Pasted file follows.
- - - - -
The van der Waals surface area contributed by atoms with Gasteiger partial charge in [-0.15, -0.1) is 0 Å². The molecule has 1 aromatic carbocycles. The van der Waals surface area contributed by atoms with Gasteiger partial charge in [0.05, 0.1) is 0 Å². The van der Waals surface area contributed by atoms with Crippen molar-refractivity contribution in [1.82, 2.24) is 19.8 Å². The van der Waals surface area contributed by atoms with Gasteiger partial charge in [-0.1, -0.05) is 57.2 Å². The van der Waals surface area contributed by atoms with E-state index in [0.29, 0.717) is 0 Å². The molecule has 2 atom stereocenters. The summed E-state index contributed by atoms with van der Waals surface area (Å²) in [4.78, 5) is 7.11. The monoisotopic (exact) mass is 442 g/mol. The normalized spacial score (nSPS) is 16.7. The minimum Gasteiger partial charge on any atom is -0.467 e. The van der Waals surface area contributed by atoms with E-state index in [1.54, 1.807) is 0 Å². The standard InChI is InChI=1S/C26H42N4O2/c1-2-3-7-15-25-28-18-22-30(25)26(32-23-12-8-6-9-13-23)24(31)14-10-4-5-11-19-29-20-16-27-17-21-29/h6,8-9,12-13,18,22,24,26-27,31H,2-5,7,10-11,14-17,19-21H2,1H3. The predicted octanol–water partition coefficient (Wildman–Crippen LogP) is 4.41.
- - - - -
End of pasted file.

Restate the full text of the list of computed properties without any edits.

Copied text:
The van der Waals surface area contributed by atoms with Gasteiger partial charge in [-0.15, -0.1) is 0 Å². The molecule has 1 aromatic carbocycles. The van der Waals surface area contributed by atoms with Gasteiger partial charge in [0.05, 0.1) is 0 Å². The van der Waals surface area contributed by atoms with Crippen molar-refractivity contribution in [1.82, 2.24) is 19.8 Å². The van der Waals surface area contributed by atoms with Gasteiger partial charge in [-0.1, -0.05) is 57.2 Å². The van der Waals surface area contributed by atoms with E-state index in [0.29, 0.717) is 0 Å². The molecule has 2 atom stereocenters. The summed E-state index contributed by atoms with van der Waals surface area (Å²) in [4.78, 5) is 7.11. The monoisotopic (exact) mass is 442 g/mol. The normalized spacial score (nSPS) is 16.7. The minimum Gasteiger partial charge on any atom is -0.467 e. The van der Waals surface area contributed by atoms with E-state index in [1.54, 1.807) is 0 Å². The standard InChI is InChI=1S/C26H42N4O2/c1-2-3-7-15-25-28-18-22-30(25)26(32-23-12-8-6-9-13-23)24(31)14-10-4-5-11-19-29-20-16-27-17-21-29/h6,8-9,12-13,18,22,24,26-27,31H,2-5,7,10-11,14-17,19-21H2,1H3. The predicted octanol–water partition coefficient (Wildman–Crippen LogP) is 4.41.